praveen8jMemberApril 8, 2013 at 11:16 pmPost count: 1
Dear Dr. Corenman,
First of all thanks for this forum,
In Oct-2010, a car hit our car from backside and i felt a severe pain at backside of head. After 15 days, through CT scan it came in notice that i have got dislocation of c0 and c1. Then i went for traction followed by cervical collar for 15 days. Unfortunately, it did not help me out and condition is as it is till date and managing my pain by taking painkiller on fortnight basis. Many times i feel numbness around my neck and pain increase if i pull any sort of weight.
I am a finance professional and my work usually require long sitting hours. I do lot of meditation and read books to avoid this pain. But don’t know that how to bear this in long term. I have contacted more than 3 top most hospitals of our country and all of them have the same answer “it is difficult and dangerous to deal with this area and you have to manage this with time”.
Writing to you with a great hope, please advice…Donald Corenman, MD, DCModeratorApril 9, 2013 at 8:00 pmPost count: 8652
The injury that most likely occurred is a rotary subluxation of C1 on C2 as a dislocation of occiput on C1 is typically fatal. If you did have an 0-C1 dislocation that was noticed late, that would be highly unusual.
If either joint has been disrupted, causes pain and you have undergone therapy without success, a diagnostic workup is in order. Appropriate imaging studies should demonstrate the incongruity of this joint. A diagnostic block of this joint would be in order (see facet blocks). Successful temporary relief (see pain diary on the website) would indicate the need for a rhizotomy or fusion of this joint depending upon the location and the deformity noted.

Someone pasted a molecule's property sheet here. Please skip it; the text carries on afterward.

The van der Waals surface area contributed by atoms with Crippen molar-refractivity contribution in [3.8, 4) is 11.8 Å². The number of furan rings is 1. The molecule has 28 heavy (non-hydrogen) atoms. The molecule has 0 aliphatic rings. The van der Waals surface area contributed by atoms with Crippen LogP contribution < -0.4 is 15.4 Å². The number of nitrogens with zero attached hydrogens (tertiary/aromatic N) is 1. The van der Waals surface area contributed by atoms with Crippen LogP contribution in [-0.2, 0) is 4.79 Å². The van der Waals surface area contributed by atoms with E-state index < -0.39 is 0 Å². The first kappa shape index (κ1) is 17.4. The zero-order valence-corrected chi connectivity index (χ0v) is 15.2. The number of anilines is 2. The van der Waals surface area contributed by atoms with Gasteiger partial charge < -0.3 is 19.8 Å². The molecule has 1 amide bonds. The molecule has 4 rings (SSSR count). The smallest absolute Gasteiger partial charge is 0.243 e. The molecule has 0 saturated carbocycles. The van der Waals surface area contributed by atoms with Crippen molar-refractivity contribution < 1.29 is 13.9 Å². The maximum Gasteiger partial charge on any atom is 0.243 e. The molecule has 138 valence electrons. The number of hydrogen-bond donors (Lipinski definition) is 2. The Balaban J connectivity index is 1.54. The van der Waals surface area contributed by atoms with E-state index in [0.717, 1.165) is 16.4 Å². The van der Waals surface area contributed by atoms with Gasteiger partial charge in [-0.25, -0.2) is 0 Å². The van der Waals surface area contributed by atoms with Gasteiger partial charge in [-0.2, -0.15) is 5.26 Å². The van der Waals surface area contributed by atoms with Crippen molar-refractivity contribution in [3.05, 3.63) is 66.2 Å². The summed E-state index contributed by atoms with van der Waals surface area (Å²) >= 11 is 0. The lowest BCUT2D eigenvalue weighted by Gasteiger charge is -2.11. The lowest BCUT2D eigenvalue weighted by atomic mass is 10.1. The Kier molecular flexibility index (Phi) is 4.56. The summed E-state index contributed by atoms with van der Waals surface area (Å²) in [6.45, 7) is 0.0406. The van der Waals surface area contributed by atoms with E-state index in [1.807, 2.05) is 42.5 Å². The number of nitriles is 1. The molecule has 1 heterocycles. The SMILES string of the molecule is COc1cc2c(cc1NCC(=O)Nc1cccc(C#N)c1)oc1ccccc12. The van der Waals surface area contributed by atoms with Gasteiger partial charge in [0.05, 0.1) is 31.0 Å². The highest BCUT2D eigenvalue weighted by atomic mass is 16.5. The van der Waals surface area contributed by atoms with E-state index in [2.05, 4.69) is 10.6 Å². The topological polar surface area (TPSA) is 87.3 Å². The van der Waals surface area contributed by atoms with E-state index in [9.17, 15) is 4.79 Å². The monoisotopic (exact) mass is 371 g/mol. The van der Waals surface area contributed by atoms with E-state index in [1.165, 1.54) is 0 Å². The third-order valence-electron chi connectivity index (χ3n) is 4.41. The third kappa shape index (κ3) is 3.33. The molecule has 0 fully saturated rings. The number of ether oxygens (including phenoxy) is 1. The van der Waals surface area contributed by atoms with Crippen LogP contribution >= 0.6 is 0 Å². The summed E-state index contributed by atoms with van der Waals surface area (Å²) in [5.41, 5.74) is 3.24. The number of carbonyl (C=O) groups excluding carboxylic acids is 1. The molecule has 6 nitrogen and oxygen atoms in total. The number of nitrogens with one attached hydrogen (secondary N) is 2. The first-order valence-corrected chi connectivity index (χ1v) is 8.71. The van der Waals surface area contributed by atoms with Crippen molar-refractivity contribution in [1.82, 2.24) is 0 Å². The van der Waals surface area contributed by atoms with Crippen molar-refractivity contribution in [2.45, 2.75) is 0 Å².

Dr. CorenmanPLEASE REMEMBER, THIS FORUM IS MEANT TO PROVIDE GENERAL INFORMATION ON SPINE ANATOMY, CONDITIONS AND TREATMENTS. TO GET AN ACCURATE DIAGNOSIS, YOU MUST VISIT A QUALIFIED PROFESSIONAL IN PERSON.
Donald Corenman, MD, DC is a highly-regarded spine surgeon, considered an expert in the area of neck and back pain. Trained as both a Medical Doctor and Doctor of Chiropractic, Dr. Corenman earned academic appointments as Clinical Assistant Professor and Assistant Professor of Orthopaedic Surgery at the University of Colorado Health Sciences Center, and his research on spine surgery and rehabilitation has resulted in the publication of multiple peer-reviewed articles and two books.
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